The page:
didn't have any friends
there."
Zogby called Vargas'
background "unremark-
able." He said police are
investigating any possible


disputes between Vargas
and the building manager
but don't yet have any in-
formation on a possible
motive. "Nobody seems
to know why he acted the
way he acted," Zogby said.
In Hialeah a suburb of
about 230,000 residents,
about three-quarters of
whom are Cuban or Cu-
ban-American--'the street
in the quiet, apartment-
building-lined neighbor-
hood was still blocked by
tape Saturday afternoon.


Halliburton has incentive to cut another deal


The Associated Press

NEW ORLEANS Halliburton
has resolved a justice Department
criminal probe of its role in the Gulf
oil spill by agreeing to pay a $200,000
fine and admitting it destroyed evi-
dence, but the company still has a
powerful incentive to cut another
deal with businesses and residents.
The plea agreement doesn't shield
Halliburton from a high-stakes deci-
sion by a federal judge, who is con-
sidering how much the companies
involved in the 2010 well blowout
should pay for damage from the
nation's worst offshore oil spill. How
much each pays would be deter-
mined by how much fault the judge
assigns them for the disaster that led
to millions of gallons of oil spewing
into the Gulf.
Houston-based Halliburton, which
was BP's concrete contractor on the
Deepwater Horizon oil rig that ex-
ploded, can take its chances on get-
tingafavorable rulingby U.S. District
Judge Carl Barbier. Or it can elimi-
nate much of the risk and potential
liability by settling with a team of at-
torneys for tens of thousands of Gulf
Coast businesses and residents who
claim the spill cost them money.'
The guilty plea could apply more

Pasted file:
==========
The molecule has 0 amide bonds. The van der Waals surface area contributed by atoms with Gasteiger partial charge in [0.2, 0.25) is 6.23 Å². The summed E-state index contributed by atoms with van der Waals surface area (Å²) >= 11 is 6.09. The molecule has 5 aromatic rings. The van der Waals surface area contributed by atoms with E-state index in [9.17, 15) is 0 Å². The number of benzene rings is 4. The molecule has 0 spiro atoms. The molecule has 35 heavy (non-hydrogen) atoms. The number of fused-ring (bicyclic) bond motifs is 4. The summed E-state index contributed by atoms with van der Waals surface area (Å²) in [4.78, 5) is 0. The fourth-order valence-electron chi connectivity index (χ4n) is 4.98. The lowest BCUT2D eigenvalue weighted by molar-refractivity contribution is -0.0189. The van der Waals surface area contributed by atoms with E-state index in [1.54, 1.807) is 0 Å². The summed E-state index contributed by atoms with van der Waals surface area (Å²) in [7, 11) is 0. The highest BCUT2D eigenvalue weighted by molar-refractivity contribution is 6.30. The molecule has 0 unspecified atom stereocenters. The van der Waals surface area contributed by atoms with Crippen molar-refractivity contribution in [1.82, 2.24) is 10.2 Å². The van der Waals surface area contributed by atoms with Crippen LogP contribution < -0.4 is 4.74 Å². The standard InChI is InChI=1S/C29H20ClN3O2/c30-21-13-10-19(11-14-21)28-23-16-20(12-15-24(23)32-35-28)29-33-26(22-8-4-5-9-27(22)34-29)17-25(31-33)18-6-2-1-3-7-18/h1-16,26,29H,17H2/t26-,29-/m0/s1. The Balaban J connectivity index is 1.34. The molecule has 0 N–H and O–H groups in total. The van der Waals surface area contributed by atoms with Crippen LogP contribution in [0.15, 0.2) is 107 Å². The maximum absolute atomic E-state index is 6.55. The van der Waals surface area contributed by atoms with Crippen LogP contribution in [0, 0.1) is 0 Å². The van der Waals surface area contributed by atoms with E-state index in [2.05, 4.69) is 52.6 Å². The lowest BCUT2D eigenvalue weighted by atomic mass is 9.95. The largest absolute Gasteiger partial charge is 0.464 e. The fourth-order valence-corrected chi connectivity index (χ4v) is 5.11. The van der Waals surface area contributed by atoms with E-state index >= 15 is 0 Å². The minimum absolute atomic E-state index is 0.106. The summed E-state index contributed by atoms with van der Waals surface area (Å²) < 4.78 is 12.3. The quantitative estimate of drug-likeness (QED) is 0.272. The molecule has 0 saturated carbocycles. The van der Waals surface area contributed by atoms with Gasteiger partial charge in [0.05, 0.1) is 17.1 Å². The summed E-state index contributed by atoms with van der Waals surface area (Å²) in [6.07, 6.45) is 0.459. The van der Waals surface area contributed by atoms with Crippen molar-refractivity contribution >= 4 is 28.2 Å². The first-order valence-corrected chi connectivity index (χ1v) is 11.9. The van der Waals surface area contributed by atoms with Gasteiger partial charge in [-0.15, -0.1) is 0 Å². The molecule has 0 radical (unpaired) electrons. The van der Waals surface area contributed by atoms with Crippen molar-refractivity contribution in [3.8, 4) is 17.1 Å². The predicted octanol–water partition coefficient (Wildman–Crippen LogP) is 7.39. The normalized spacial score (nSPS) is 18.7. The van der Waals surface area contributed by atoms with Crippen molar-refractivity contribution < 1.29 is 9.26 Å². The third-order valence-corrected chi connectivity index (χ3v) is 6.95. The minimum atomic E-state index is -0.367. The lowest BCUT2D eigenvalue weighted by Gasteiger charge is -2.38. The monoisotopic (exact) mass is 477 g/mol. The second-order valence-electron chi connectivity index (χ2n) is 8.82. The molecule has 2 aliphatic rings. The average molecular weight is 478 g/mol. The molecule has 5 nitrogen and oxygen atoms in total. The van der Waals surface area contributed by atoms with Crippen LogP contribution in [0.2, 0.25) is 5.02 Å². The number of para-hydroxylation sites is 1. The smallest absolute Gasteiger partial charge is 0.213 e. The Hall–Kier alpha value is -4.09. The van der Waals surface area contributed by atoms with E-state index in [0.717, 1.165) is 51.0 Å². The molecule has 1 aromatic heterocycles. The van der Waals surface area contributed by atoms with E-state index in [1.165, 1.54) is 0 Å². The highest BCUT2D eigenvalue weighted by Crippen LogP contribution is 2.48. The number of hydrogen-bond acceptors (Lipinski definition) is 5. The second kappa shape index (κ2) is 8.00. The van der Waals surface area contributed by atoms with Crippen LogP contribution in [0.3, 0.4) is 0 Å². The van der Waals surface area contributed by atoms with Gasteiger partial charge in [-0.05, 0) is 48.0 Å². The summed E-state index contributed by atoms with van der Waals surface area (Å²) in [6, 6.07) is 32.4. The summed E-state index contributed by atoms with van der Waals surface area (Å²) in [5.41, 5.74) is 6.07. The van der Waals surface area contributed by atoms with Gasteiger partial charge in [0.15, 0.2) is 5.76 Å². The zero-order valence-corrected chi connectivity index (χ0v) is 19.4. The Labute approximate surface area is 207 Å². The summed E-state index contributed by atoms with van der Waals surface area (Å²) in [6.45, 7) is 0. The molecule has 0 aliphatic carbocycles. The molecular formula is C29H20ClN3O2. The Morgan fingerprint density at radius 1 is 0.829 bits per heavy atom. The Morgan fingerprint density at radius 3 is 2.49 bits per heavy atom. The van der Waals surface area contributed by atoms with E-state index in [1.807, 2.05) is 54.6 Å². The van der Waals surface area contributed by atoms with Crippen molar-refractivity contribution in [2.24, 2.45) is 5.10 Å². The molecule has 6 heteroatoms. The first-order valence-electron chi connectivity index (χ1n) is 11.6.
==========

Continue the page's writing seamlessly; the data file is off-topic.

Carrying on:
pressure on Halliburton to get a deal
done before Barbier rules, although
one legal expert downplayed the pos-
sible effect of the criminal case on


s'1 *0> M'l, l'jhtVI''l
The Deepwater Horizon oil rig burns In the Gulf of Mexico In April 2010. Halliburton
Energy Services has agreed to plead guilty to destroyIng evidence In connection
with the oil spill.


the outcome of the civil litigation.
"It's not directly related to their
responsibility for the oil spill, so I
wouldn't think it would have much
influence at all," said Ed Sherman, a
Tulane University law professor.
In a regulatory filing Friday, Hal-
liburton said it is participating in
court-facilitated settlement discus-
sions to resolve a "substantial por-
tion" of the private claims pending
before Barbier. But the pace of those
talks has recently slowed while BP
challenges a portion of its own mul-
tibillion-dollar settlement with the
team of plaintiffs' lawyers, the filing
says.
"Reaching a settlement of the type


contemplated by our current discus-
sions involves a complex process,
and there can be no assurance as to
whether or when we may complete
a settlement," it added.
Halliburton won't face any other
criminal charges in connection with
the case, though individual employ-
ees could still be charged.
When BP reached its criminal
settlement with, the Justice Depart-
ment, the oil giant agreed to pay a
record $4 billion and plead guilty to
manslaughter charges for the deaths
of the rig workers. Rig owner Trans-
ocean Ltd., pleaded guilty to a mis-
demeanor charge and agreed to pay
$400 million in criminal penalties.


economy has led some
people In our area to
make bad decisions.
Let's be clear: If you witness